People Who Don’t Understand Violence are in Charge

CrimeIt is official, People who don’t understand violence are in charge.      

There are many parts of the discussion about crime, criminals, forms of violence, causes and reasons for its existence, etc.  But not important right now, what is important is that the people that are elected, and in charge, do not understand violence. I know I am talking in broad terms, So don’t e-mail me with the “I know somebody that has a friend the does Tae Kwon Do and is a city council member in Chugwater Wyoming.” Simply put the exception does not discount the rule.

That is part of the problem, not focusing on the big issue, and like a small child turning our heads to the parent with the jingly keys, we are completely culpable in this process.  We are responsible for who gets into office.

We need to have laser-like focus when it comes to addressing – well all of the issues that face us, but in this instance violence. I point to an example of laser-like focus demonstrated by the University of Alabama Football fan who’s first question to the new Alabama coach at his introduction was, “How are you going to beat Auburn?” – their arch-rival,  not a question about, “How do you feel.”

Predatory crime, (rape, sometimes murder) and resource crime (money, accounts hacked, cars are stolen.) are not going away. And the people in charge don’t get it because we let them not get it.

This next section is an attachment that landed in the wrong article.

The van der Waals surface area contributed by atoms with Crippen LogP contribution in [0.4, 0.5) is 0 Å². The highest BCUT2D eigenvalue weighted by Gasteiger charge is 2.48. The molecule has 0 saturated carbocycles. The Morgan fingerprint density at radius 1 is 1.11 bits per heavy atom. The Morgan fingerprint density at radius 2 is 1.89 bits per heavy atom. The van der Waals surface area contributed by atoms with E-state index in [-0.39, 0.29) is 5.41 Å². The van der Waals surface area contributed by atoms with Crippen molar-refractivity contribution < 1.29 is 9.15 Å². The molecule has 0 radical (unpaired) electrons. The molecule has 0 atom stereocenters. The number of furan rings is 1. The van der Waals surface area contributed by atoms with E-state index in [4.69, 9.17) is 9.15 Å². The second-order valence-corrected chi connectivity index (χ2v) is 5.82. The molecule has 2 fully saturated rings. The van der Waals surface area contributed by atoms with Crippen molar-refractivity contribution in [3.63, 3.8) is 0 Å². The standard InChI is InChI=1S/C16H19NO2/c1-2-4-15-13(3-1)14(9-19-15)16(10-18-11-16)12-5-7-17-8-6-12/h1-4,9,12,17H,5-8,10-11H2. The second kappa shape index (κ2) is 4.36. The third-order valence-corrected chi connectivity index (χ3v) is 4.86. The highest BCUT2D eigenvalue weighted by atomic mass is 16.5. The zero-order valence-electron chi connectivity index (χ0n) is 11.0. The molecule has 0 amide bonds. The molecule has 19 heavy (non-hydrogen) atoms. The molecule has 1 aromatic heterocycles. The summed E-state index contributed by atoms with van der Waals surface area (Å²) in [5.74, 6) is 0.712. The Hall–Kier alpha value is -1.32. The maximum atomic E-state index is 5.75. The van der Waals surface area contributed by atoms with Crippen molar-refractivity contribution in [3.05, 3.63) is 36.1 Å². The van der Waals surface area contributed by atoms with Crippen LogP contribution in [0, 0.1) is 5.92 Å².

Politicians want to get elected and they say and do what will get them elected, no news, but know this about politicians. Politicians are one trick ponies. Politicians have a bag of one or two  tricks and they will double down on their go-to tricks when need be.  Oh yeah, and politicians don’t learn fast.

So until that shift, martial artists have a few things to that need to be done.


  1. Acknowledge that we don’t know everything when it comes to violence and avail the members of our schools and clubs resources that can help them. If your weakness in understanding is gang violence, find some info, digest it, and pass it on. Everybody is better for it. A great place to start regarding researching your voids in violence is Marc Animal MacYoung’s click on it and take a read. And plan on going back often and for long periods of time.


  1. If somebody in your school is hungry for information and skill, stoke that furnace! Give them the most and best you can give them. If you don’t know, find out. Or have them do the leg work and bring it back for all.


Instead of focusing on the borders, working around the edges, you get to take some action and make a difference right here, starting right now. And for those of you already way down the road on this – good on you. Good on you for being out in front.

As for trying to understand why somebody is committing crimes and acts of violence. I – do – not – care. I care about how it is going to hurt me, my family, and community.

Here are two quotes I want to leave you with that I like and will bring it all into a nice little package. 


 “The Cobra will bite you whether you call it cobra or Mr. Cobra.”

  • Indian Proverb


“Avoid a falling rock.”

  • Gozo Shioda

Kris Wilder, is a martial artist from Seattle Washington, the owner and head instructor at West Seattle Karate Academy, he has written some ten books on martial arts, and leadership. Kris travels internationally giving seminars on martial arts.  He is also a member of Order of St. Francis.